Teams in regions throughout the world can use a step-by-step process to develop safety enhancement plans in accordance with the roadmap focus areas (see fig. 2). Depending on the region, these teams are made up of regulators, airline managers, pilots, manufacturers, and airport managers.

Figure 2: Regional safety plan development process
The roadmap provides regional safety teams with clearly defined implementation methods.

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Figure 2

As part of the Global Aviation Safety Roadmap implementation, Boeing and other members of the ISSG are conducting regional workshops designed to develop viable, self-sustaining industry-government regional safety teams and implementation plans throughout the world. The workshops build a rigorous foundation that regional teams are using to develop sustainable, detailed regional plans.


Boeing is committed to further reducing the accident rate in all regions of the world and has helped lead the creation of the Global Aviation Safety Roadmap as well as its global implementation. The roadmap is a blueprint for coordinating and guiding safety policies and initiatives worldwide to reduce the accident risk for commercial aviation, avoid duplication of efforts and uncoordinated strategies, and encourage close industry and government cooperation on common safety objectives.

For more information, please contact Terry McVenes or Gerardo Hueto.

How the aviation industry is moving to improve safety by sharing operational data

By Paul Russell, Chief Engineer, Aviation System Safety/U.S. and European Safety Programs

For years, members of the aviation industry have studied accidents after the fact in an attempt to determine why they occurred. During many of these studies, investigators were able to identify the presence of a factor or factors that contributed to the accident within the data being studied. If these factors could have been identified sooner — from incident or normal operational data — actions could have been implemented to reduce or eliminate them and possibly prevent an accident.

Many people within industry are now evolving to a more predictive approach, examining aviation operational data to identify less obvious or emerging patterns and potential conditions before accidents occur. The approach relies on all aviation stakeholders freely sharing, combining data, protecting proprietary data, and adhering to nonpunitive ground rules.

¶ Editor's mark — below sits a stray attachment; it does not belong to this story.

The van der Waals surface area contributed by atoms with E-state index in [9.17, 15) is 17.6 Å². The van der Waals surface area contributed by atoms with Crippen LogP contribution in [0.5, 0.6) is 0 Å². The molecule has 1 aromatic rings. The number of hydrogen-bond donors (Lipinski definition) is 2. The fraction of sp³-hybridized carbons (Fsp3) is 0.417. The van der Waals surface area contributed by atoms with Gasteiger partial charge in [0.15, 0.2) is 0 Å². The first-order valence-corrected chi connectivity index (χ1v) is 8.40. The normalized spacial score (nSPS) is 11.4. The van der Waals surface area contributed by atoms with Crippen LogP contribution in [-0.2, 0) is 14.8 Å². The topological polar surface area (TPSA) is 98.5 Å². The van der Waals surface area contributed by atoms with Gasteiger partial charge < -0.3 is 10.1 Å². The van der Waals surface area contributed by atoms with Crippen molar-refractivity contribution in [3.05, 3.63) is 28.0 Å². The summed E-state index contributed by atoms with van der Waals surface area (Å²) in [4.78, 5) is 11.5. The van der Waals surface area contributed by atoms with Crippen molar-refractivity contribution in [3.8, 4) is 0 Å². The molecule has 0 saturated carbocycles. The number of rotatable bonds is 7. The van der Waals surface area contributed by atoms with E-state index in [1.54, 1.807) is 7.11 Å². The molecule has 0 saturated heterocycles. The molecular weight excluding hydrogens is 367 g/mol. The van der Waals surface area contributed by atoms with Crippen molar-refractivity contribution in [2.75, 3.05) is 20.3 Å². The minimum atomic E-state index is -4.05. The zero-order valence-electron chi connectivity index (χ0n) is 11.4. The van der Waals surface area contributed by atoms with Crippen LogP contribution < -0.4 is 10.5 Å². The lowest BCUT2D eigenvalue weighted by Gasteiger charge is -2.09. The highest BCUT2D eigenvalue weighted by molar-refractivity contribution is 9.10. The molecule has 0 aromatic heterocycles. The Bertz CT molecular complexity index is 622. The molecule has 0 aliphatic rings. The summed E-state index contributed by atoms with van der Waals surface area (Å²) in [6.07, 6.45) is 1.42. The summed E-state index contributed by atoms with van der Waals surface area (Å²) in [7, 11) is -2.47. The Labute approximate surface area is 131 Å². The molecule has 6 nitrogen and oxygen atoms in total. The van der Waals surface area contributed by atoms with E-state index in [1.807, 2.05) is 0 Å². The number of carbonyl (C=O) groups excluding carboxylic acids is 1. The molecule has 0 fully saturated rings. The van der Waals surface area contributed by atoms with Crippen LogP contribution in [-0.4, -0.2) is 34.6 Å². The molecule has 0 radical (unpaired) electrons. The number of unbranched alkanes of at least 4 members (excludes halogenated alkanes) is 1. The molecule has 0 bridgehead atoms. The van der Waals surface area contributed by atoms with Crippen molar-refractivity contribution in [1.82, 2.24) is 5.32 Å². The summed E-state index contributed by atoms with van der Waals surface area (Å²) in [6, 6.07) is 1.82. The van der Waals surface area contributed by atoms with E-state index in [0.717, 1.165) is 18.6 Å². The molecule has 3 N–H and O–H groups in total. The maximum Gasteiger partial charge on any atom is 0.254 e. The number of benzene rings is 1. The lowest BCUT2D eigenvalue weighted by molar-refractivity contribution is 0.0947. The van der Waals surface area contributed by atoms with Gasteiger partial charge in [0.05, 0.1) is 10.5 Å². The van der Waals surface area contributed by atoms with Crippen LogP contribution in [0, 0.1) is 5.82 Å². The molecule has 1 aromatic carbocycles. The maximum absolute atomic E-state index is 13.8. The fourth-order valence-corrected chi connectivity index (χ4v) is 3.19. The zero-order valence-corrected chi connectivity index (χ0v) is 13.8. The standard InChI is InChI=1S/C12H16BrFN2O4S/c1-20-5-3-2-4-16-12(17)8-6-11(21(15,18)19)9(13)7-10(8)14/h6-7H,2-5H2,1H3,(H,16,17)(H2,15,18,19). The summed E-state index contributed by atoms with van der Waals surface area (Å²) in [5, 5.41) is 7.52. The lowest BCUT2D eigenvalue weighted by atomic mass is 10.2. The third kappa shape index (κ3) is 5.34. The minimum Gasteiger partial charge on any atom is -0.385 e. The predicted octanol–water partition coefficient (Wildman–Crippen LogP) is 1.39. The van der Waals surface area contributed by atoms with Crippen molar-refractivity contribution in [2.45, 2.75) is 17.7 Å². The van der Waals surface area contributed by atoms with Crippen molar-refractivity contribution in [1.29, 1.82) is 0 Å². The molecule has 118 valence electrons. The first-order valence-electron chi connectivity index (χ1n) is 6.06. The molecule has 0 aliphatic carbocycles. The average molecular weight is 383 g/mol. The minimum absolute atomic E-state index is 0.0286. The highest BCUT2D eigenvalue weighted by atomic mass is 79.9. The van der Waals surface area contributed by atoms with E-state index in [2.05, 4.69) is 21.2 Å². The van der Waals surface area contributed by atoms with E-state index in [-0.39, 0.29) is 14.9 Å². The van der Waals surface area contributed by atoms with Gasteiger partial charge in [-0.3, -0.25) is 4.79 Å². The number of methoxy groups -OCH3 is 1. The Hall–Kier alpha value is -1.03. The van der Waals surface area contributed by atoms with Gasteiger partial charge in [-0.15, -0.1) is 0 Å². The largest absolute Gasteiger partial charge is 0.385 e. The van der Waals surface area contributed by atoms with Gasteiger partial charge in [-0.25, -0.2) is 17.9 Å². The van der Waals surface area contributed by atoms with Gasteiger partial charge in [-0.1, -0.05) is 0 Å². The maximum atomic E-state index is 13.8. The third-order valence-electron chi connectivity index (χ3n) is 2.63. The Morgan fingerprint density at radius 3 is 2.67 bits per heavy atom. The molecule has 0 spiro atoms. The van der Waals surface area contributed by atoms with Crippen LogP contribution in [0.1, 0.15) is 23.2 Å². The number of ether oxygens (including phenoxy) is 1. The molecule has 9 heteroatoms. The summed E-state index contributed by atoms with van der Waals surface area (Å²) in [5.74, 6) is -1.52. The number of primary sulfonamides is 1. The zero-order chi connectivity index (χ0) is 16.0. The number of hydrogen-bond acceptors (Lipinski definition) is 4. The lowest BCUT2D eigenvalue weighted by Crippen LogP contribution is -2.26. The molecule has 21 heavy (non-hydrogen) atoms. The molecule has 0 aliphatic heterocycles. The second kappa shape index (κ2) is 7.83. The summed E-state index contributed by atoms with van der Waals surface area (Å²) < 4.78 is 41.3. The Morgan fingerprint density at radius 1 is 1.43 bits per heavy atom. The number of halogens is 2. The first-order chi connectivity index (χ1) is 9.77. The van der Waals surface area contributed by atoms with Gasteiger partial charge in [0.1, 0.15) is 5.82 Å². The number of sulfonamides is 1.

Major advances in the collection and sharing of routine operational data are helping operators enhance the safety of their own operations. Two examples are Flight Operations Quality Assurance (FOQA) and Aviation Safety Action Partnerships (ASAP). The Aviation Safety Reporting System (ASRS) of the U.S. National Aeronautics and Space Administration, which collects voluntary reports from pilots, is another system designed to identify safety issues before they become accidents.

Under the newly developed Aviation Safety Information Analysis and Sharing program, all of the data that is collected by the U.S. Federal Aviation Administration (FAA), as well as data collected by operators through FOQA/ASAP, can be analyzed to identify possible safety issues. Digital data such as FOQA is also routinely trended to evaluate the effectiveness of safety enhancements that have been implemented and to identify degradation of system safety metrics.

Data-mining techniques are being developed and used on the text of ASAP and ASRS reports to identify possible safety issues that are being encountered by flight crews, air traffic controllers, maintenance personnel, and other participants in the air transport system.

There is growing recognition within the aviation community that these proactive approaches can be effective in enhancing the safety of the global air transportation system.

An example of this data-merging capability is a study recently completed on unwarranted terrain warnings that were being experienced during approaches to some mountainous terrain airports. Although individually these alerts were harmless events, there was the very real potential that flight crews could become desensitized to the warnings and not respond rapidly to a valid alert. One of the areas identified for investigation was the approach to Oakland International Airport in California.

The study combined FAA radar data, FOQA data, ASRS data, weather data, air traffic control procedures, and minimum vectoring altitude maps for a complete and comprehensive analysis of the situation. The study identified the factors that were contributing to the warnings and developed three safety enhancements that are expected to reduce the false alerts by more than 90 percent. The study is now being expanded to other airports throughout the United States on a priority basis.

For more information, please contact Paul Russell.